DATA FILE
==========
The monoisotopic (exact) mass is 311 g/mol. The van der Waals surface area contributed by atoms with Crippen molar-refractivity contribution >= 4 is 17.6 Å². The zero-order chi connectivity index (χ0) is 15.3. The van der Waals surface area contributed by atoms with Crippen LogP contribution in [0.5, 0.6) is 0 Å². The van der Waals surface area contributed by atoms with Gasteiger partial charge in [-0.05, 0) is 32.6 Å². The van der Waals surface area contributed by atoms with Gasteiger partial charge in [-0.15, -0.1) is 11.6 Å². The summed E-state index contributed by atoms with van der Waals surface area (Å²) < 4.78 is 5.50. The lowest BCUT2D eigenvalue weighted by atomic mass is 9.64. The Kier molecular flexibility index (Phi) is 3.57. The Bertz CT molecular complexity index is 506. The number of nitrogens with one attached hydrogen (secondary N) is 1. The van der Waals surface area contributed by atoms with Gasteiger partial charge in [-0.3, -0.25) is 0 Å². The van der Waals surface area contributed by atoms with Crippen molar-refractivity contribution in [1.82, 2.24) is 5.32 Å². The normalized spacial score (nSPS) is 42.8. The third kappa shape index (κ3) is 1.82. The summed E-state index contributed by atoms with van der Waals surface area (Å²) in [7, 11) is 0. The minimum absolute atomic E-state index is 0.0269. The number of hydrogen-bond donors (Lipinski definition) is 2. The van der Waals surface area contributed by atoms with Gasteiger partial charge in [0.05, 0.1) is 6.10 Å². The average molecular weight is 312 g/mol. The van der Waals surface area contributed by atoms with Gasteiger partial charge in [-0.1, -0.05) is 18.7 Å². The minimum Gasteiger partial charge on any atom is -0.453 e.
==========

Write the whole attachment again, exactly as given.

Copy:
The monoisotopic (exact) mass is 311 g/mol. The van der Waals surface area contributed by atoms with Crippen molar-refractivity contribution >= 4 is 17.6 Å². The zero-order chi connectivity index (χ0) is 15.3. The van der Waals surface area contributed by atoms with Crippen LogP contribution in [0.5, 0.6) is 0 Å². The van der Waals surface area contributed by atoms with Gasteiger partial charge in [-0.05, 0) is 32.6 Å². The van der Waals surface area contributed by atoms with Gasteiger partial charge in [-0.15, -0.1) is 11.6 Å². The summed E-state index contributed by atoms with van der Waals surface area (Å²) < 4.78 is 5.50. The lowest BCUT2D eigenvalue weighted by atomic mass is 9.64. The Kier molecular flexibility index (Phi) is 3.57. The Bertz CT molecular complexity index is 506. The number of nitrogens with one attached hydrogen (secondary N) is 1. The van der Waals surface area contributed by atoms with Gasteiger partial charge in [-0.3, -0.25) is 0 Å². The van der Waals surface area contributed by atoms with Crippen molar-refractivity contribution in [1.82, 2.24) is 5.32 Å². The normalized spacial score (nSPS) is 42.8. The third kappa shape index (κ3) is 1.82. The summed E-state index contributed by atoms with van der Waals surface area (Å²) in [7, 11) is 0. The minimum absolute atomic E-state index is 0.0269. The number of hydrogen-bond donors (Lipinski definition) is 2. The van der Waals surface area contributed by atoms with Gasteiger partial charge in [0.05, 0.1) is 6.10 Å². The average molecular weight is 312 g/mol. The van der Waals surface area contributed by atoms with Gasteiger partial charge in [-0.1, -0.05) is 18.7 Å². The minimum Gasteiger partial charge on any atom is -0.453 e.